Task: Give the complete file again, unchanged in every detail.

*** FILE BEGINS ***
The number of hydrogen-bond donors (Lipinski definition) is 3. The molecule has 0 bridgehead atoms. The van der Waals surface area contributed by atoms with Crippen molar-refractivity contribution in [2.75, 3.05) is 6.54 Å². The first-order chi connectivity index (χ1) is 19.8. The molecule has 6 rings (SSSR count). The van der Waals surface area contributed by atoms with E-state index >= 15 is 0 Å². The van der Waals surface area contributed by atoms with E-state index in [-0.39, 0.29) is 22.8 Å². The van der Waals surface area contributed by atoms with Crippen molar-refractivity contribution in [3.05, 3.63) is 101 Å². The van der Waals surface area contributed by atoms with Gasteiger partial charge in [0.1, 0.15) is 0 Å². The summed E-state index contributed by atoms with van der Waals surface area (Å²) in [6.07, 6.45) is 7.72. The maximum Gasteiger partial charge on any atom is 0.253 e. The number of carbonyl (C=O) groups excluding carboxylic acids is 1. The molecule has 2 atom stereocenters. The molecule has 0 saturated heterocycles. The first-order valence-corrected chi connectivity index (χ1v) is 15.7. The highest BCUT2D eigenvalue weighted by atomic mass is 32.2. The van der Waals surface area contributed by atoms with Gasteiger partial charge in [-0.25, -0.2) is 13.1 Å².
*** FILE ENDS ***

The number of hydrogen-bond donors (Lipinski definition) is 3. The molecule has 0 bridgehead atoms. The van der Waals surface area contributed by atoms with Crippen molar-refractivity contribution in [2.75, 3.05) is 6.54 Å². The first-order chi connectivity index (χ1) is 19.8. The molecule has 6 rings (SSSR count). The van der Waals surface area contributed by atoms with E-state index >= 15 is 0 Å². The van der Waals surface area contributed by atoms with E-state index in [-0.39, 0.29) is 22.8 Å². The van der Waals surface area contributed by atoms with Crippen molar-refractivity contribution in [3.05, 3.63) is 101 Å². The van der Waals surface area contributed by atoms with Gasteiger partial charge in [0.1, 0.15) is 0 Å². The summed E-state index contributed by atoms with van der Waals surface area (Å²) in [6.07, 6.45) is 7.72. The maximum Gasteiger partial charge on any atom is 0.253 e. The number of carbonyl (C=O) groups excluding carboxylic acids is 1. The molecule has 2 atom stereocenters. The molecule has 0 saturated heterocycles. The first-order valence-corrected chi connectivity index (χ1v) is 15.7. The highest BCUT2D eigenvalue weighted by atomic mass is 32.2. The van der Waals surface area contributed by atoms with Gasteiger partial charge in [-0.25, -0.2) is 13.1 Å².